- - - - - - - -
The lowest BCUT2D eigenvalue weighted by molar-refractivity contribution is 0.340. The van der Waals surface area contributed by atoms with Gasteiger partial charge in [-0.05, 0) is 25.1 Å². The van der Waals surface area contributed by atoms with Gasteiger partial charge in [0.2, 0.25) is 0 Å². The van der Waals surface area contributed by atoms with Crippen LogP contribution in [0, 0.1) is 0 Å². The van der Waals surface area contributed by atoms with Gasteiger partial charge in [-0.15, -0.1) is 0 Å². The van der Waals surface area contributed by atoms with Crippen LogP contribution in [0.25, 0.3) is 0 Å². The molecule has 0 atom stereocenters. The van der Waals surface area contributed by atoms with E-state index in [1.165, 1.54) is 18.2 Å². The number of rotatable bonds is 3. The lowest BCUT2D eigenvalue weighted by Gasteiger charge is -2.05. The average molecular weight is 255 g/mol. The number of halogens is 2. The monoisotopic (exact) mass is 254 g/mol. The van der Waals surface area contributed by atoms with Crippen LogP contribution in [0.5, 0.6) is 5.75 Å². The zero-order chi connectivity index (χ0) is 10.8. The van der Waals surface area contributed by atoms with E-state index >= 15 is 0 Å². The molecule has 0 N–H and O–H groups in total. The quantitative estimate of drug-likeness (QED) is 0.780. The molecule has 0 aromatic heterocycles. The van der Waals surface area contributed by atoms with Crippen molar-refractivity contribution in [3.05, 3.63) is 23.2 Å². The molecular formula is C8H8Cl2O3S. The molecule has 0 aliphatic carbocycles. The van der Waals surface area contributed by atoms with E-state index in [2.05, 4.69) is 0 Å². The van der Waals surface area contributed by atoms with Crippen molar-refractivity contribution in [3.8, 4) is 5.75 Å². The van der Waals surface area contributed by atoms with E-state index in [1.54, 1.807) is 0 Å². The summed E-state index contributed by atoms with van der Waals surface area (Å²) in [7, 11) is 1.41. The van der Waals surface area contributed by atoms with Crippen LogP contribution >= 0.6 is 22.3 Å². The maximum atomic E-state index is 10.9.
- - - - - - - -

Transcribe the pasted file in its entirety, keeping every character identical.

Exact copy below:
The lowest BCUT2D eigenvalue weighted by molar-refractivity contribution is 0.340. The van der Waals surface area contributed by atoms with Gasteiger partial charge in [-0.05, 0) is 25.1 Å². The van der Waals surface area contributed by atoms with Gasteiger partial charge in [0.2, 0.25) is 0 Å². The van der Waals surface area contributed by atoms with Crippen LogP contribution in [0, 0.1) is 0 Å². The van der Waals surface area contributed by atoms with Gasteiger partial charge in [-0.15, -0.1) is 0 Å². The van der Waals surface area contributed by atoms with Crippen LogP contribution in [0.25, 0.3) is 0 Å². The molecule has 0 atom stereocenters. The van der Waals surface area contributed by atoms with E-state index in [1.165, 1.54) is 18.2 Å². The number of rotatable bonds is 3. The lowest BCUT2D eigenvalue weighted by Gasteiger charge is -2.05. The average molecular weight is 255 g/mol. The number of halogens is 2. The monoisotopic (exact) mass is 254 g/mol. The van der Waals surface area contributed by atoms with Crippen LogP contribution in [0.5, 0.6) is 5.75 Å². The zero-order chi connectivity index (χ0) is 10.8. The van der Waals surface area contributed by atoms with E-state index >= 15 is 0 Å². The molecule has 0 N–H and O–H groups in total. The quantitative estimate of drug-likeness (QED) is 0.780. The molecule has 0 aromatic heterocycles. The van der Waals surface area contributed by atoms with Crippen molar-refractivity contribution in [3.05, 3.63) is 23.2 Å². The molecular formula is C8H8Cl2O3S. The molecule has 0 aliphatic carbocycles. The van der Waals surface area contributed by atoms with E-state index in [2.05, 4.69) is 0 Å². The van der Waals surface area contributed by atoms with Crippen molar-refractivity contribution in [3.8, 4) is 5.75 Å². The van der Waals surface area contributed by atoms with E-state index in [1.54, 1.807) is 0 Å². The summed E-state index contributed by atoms with van der Waals surface area (Å²) in [7, 11) is 1.41. The van der Waals surface area contributed by atoms with Crippen LogP contribution >= 0.6 is 22.3 Å². The maximum atomic E-state index is 10.9.